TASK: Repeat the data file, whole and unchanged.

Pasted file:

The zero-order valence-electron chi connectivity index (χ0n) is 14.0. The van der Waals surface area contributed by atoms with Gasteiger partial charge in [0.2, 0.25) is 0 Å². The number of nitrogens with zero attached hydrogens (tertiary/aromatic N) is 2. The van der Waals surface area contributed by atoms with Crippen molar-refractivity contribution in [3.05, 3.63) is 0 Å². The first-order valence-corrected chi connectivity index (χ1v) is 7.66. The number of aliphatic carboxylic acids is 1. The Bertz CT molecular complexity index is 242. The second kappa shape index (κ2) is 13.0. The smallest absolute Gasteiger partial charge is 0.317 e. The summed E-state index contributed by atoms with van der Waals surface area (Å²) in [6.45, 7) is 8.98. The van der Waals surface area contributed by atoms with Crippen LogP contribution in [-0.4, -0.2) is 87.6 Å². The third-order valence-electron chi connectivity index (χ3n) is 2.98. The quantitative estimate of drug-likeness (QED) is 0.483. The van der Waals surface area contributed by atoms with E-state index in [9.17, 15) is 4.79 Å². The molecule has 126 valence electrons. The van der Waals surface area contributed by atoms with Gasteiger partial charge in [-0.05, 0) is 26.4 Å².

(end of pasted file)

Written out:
The zero-order valence-electron chi connectivity index (χ0n) is 14.0. The van der Waals surface area contributed by atoms with Gasteiger partial charge in [0.2, 0.25) is 0 Å². The number of nitrogens with zero attached hydrogens (tertiary/aromatic N) is 2. The van der Waals surface area contributed by atoms with Crippen molar-refractivity contribution in [3.05, 3.63) is 0 Å². The first-order valence-corrected chi connectivity index (χ1v) is 7.66. The number of aliphatic carboxylic acids is 1. The Bertz CT molecular complexity index is 242. The second kappa shape index (κ2) is 13.0. The smallest absolute Gasteiger partial charge is 0.317 e. The summed E-state index contributed by atoms with van der Waals surface area (Å²) in [6.45, 7) is 8.98. The van der Waals surface area contributed by atoms with Crippen LogP contribution in [-0.4, -0.2) is 87.6 Å². The third-order valence-electron chi connectivity index (χ3n) is 2.98. The quantitative estimate of drug-likeness (QED) is 0.483. The van der Waals surface area contributed by atoms with E-state index in [9.17, 15) is 4.79 Å². The molecule has 126 valence electrons. The van der Waals surface area contributed by atoms with Gasteiger partial charge in [-0.05, 0) is 26.4 Å².